We’ve made it to the NL West and the final division in the 2021 MLB Betting Guide. The Arizona Diamondbacks are one of three teams in for a long year in this division. The San Diego Padres and Los Angeles Dodgers alternated the role of the one-upper, that guy in your friend circle that you strongly dislike because every story you or somebody else tells has to be beaten by him. If you know a SAT word, he knows a GRE word. If you know a LSAT word, he knows a MCAT word.
We all know that guy. Everybody can’t stand him, but you keep him around for one reason or another. Well, the Diamondbacks have no choice but to be stuck in a division with the Padres and the Dodgers. All they can focus on is trying to improve as a team and as individuals. It can’t be easy knowing that you are virtually a dead duck, or in this case a dead snake, before the season even starts. Basically, Arizona is a diamondback without any venom.
From an organizational standpoint, it makes things extremely challenging. You are simply burning up years of service time and control. Spending money seems foolish because the only return on investment would be to trade that player and hope for future assets that could help you if the Dodgers and Padres abruptly stop spending money or scouting well in the international ranks.
It isn’t in a pro athlete’s DNA to be a defeatist, but it sure seems as though being a realist would make a lot of sense. In the case of the Diamondbacks, the only hope is to somehow be the second Wild Card team when over 23% of your schedule comes against the loaded Dodgers and Padres.
A lot of the points I have lamented about with the Diamondbacks are priced into a season win total. This isn’t a bad team by any means. The floor is pretty high. They’ve had two awful seasons, but a lot of competitive baseball otherwise and have only exceeded 83 losses twice since 2010. The problem is that the Diamondbacks haven’t been good enough. They haven’t won a playoff series since 2007. They have two NL West titles since 2002. Even when they’ve finished second, they’ve been 11 games out both times.
When teams have been good, but not good enough, they become afterthoughts. It’s like I’ve said a few times in these introductions, the worst place to be is in the middle. As a general rule, those are the win totals I look to attack. I attempted to do that with the Diamondbacks two years ago when they went 82-80 and really liked their over 85.5.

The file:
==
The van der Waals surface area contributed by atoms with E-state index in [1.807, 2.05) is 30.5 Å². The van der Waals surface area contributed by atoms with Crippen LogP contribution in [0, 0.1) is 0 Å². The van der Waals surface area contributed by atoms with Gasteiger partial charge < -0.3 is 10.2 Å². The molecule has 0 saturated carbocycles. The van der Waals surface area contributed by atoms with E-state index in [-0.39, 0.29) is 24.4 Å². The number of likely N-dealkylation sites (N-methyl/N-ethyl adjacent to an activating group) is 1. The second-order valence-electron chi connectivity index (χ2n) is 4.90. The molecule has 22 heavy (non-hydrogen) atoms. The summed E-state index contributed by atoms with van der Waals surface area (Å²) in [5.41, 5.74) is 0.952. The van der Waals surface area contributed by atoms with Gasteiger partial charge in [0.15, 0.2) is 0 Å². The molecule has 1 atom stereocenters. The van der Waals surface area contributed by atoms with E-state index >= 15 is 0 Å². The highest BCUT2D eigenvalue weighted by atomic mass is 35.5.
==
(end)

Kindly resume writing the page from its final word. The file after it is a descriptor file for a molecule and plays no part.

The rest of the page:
Teams with high floors and low ceilings interest me greatly because they are predictable. It is hard for the bottom to fall out because there is a lot of talent there and the team is rarely dependent on one or two players to shoulder the load. The reason why they reside in the middle is because they don’t have those impact guys, but have a lot of guys that play pretty well overall.
Between the Dodgers and the Padres and what the Giants did last season, the Diamondbacks are not a big topic of conversation. Should they be one?
2021 Over/Under Season Win Total Odds
Odds To Win NL West
|Team||Odds To Win|
|Los Angeles Dodgers||-250|
|San Diego Padres||+200|
|San Francisco Giants||+4000|
|BaseRuns Run Differential||-65 (4.32/5.40)||+35 (4.92/4.70)|
|3rd Order Win%||25.6-34.4||83.6-78.4|
|Record in One-Run Games||9-9||24-26|
Additions: Tyler Clippard, Ben Heller, Asdrubal Cabrera, Christian Lopes, Carlos Navas, Joakim Soria, Chris Devenski, Ryan Buchter, Bryan Holaday, Seth Frankoff, Sam Moll, Jamie Ritchie, Humberto Castellanos
Losses: Junior Guerra, Kevin Cron, Artie Lewicki, Jon Jay, Hector Rondon, Mike Leake, Zach Pop, Aramis Garcia, Joel Payamps, Emilio Vargas, Bo Takahashi
I don’t envy the Diamondbacks. They’ve got a pretty decent team and you could argue that they’re an impact player or two away from having a decent shot at making some Wild Card noise, but being in a division with the Dodgers and Padres is pretty disheartening right now.
So, Mike Hazen tried to make as many improvements as he could without breaking the bank or locking the team into any long-term contracts while the LA/SD reign of terror continues. Asdrubal Cabrera is a really good utility player and I think he’s a good fit here at second base. I also like the signings of Joakim Soria and Tyler Clippard and the gambles on Chris Devenski and Ryan Buchter. The bullpen needed help.
None of the losses are of great significance. Junior Guerra was the best of that bunch with his 3.04 ERA, but had a 4.12 FIP and an ugly walk rate. One player not listed as a loss is Starling Marte, who was traded last August, but not having him for the full season hurts.
I have to say that for a team with very minute playoff prospects, I kind of like this offseason.
|Batting Average (BA)||.241 (19th)||.252 (14th)|